Oak Park's Wild Onion Tied House. Photo by Wild Onion Brewery.
Oak Park’s Wild Onion Tied House. Photo by Wild Onion Brewery.

My night began by boarding the CTA Green Line at State and Lake. A quick trip later, I found myself in the quaint downtown sector of Oak Park for a visit to a newly-opened brewpub dubbed the Wild Onion Tied House. I was there for something I’ve always wanted to do, but somehow never have.


A beer dinner.


Before the beer dinner began I grabbed a spot at the bar and ordered a pour of Hop Slayer. An 8.0% Double IPA. This West Coast, caramel-colored, largely-transparent, bitter-as-hell hop bomb was a needed respite from the opaque, yellow NEIPAs that I and so many others have been drinking lately.

Then, I grabbed my place at the table, and so did a fella across from me. His name was Mike.

It would find out that my seat choice was a good one.

Mike [Kainz] is the man responsible for all the beers we’d be trying throughout the evening: The Brewmaster at Wild Onion.

Going in, I didn’t know what to expect. I’ve never done one of these things before. I was familiar with the concept, but not the intricacies. Regarding the Tied House, I also didn’t know much. I knew about their popular IPA–Misfit–due to its heavy Chicago shelf presence. And I knew about Drago–their BA Russian imperial stout–having had it at FOBAB (and its recent high ranking in THR’s blind stout tasting).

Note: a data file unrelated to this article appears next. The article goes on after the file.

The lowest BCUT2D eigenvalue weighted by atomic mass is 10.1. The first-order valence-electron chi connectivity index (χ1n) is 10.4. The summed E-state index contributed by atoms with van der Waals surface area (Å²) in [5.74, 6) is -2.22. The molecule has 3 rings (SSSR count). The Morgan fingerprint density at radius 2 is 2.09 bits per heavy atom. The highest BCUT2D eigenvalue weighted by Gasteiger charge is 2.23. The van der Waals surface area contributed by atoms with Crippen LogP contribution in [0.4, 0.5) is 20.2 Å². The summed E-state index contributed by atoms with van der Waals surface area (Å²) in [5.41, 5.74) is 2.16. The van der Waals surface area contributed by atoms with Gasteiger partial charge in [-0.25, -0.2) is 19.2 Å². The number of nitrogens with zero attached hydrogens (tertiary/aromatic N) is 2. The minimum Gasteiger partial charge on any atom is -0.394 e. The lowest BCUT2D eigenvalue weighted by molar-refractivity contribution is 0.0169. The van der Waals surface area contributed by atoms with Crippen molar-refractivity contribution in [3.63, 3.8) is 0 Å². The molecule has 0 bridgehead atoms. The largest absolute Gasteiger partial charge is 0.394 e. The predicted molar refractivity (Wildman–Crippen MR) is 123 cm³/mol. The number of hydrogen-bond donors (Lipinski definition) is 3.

But, I was eager to learn more.

  The sign outside Wild Onion's original brewpub, in Lake Barrington, Illinois. Photo by THR.
The sign outside Wild Onion’s original brewpub, in Lake Barrington, Illinois. Photo by THR.

More specifically–how does a relatively small, 20-plus-year-old brewery, founded in the small Chicago suburb of Lake Barrington stay relevant in the always changing world of craft beer?

To begin, a brief history on Wild Onion… It opened in 1996 in Lake Barrington, Illinois. In 1997, Mike Kainz brewed their first beer, an APA called Paddy Pale Ale. While subtle by today’s standards, its hop profile was quite aggressive at the time (and it’s still served on draft at both brewpub locations). In 2003, they opened their first brewpub, in Lake Barrington. In 2010, they started canning and distributing throughout Chicagoland. And in 2017, they opened a second brewpub in the western suburb of Oak Park, which was where I found myself eagerly awaiting the kickoff to the beer dinner. At The Wild Onion Tied House.


Enough talk, let’s drink. (And eat).


  Tied House taproom menu. Photo by Wild Onion Brewery.
Tied House taproom menu. Photo by Wild Onion Brewery.

Their inaugural beer, Paddy Pale Ale, appropriately played part in the night’s first course. 


Radio Free Pils (5.0%)


Radio Free Smoked Chicken Empanada
w/ Paddy Pale Ale Smoked Chimichurri

The liquid component was Mike’s self-identified favorite. A beer you can have a few of. One that I enjoy, but never go wild for. It was a pilsner by the name of Radio Free. An easy-drinking, classic style that ignites the obligatory Reinheitsgebot conversation amongst Mike and I. A traditionalist and perfectionist, he calls out the clarity of Radio Free like a proud father. Which naturally leads to a discussion of the NEIPA craze. The way he views it, “Some of the edgier, trendy beer styles are exciting in that they awaken different parts of the palate. Balancing drinkability and innovation is an ever-evolving challenge, but certainly keeps our job as brewers fun.” Well said. Aside from Radio Free, every other beer on the menu violated the “German Beer Purity Law.” Next course…